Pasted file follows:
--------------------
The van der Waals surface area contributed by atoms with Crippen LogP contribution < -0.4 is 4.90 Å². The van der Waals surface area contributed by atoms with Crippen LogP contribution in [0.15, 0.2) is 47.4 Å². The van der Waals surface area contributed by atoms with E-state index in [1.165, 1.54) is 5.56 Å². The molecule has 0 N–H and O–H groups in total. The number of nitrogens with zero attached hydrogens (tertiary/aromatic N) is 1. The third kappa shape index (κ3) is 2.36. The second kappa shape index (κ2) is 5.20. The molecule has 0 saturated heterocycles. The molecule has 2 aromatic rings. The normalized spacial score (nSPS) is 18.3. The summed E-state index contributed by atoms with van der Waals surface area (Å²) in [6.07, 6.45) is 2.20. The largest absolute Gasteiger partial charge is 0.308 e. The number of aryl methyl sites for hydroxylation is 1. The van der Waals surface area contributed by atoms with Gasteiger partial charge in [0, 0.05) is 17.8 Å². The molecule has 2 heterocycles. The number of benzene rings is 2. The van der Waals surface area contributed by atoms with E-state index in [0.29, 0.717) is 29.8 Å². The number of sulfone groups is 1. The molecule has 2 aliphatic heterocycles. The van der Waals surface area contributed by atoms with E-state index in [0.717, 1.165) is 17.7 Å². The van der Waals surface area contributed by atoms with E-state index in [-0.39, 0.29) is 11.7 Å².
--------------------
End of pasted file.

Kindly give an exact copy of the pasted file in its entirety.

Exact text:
The van der Waals surface area contributed by atoms with Crippen LogP contribution < -0.4 is 4.90 Å². The van der Waals surface area contributed by atoms with Crippen LogP contribution in [0.15, 0.2) is 47.4 Å². The van der Waals surface area contributed by atoms with E-state index in [1.165, 1.54) is 5.56 Å². The molecule has 0 N–H and O–H groups in total. The number of nitrogens with zero attached hydrogens (tertiary/aromatic N) is 1. The third kappa shape index (κ3) is 2.36. The second kappa shape index (κ2) is 5.20. The molecule has 0 saturated heterocycles. The molecule has 2 aromatic rings. The normalized spacial score (nSPS) is 18.3. The summed E-state index contributed by atoms with van der Waals surface area (Å²) in [6.07, 6.45) is 2.20. The largest absolute Gasteiger partial charge is 0.308 e. The number of aryl methyl sites for hydroxylation is 1. The van der Waals surface area contributed by atoms with Gasteiger partial charge in [0, 0.05) is 17.8 Å². The molecule has 2 heterocycles. The number of benzene rings is 2. The van der Waals surface area contributed by atoms with E-state index in [0.29, 0.717) is 29.8 Å². The number of sulfone groups is 1. The molecule has 2 aliphatic heterocycles. The van der Waals surface area contributed by atoms with E-state index in [0.717, 1.165) is 17.7 Å². The van der Waals surface area contributed by atoms with E-state index in [-0.39, 0.29) is 11.7 Å².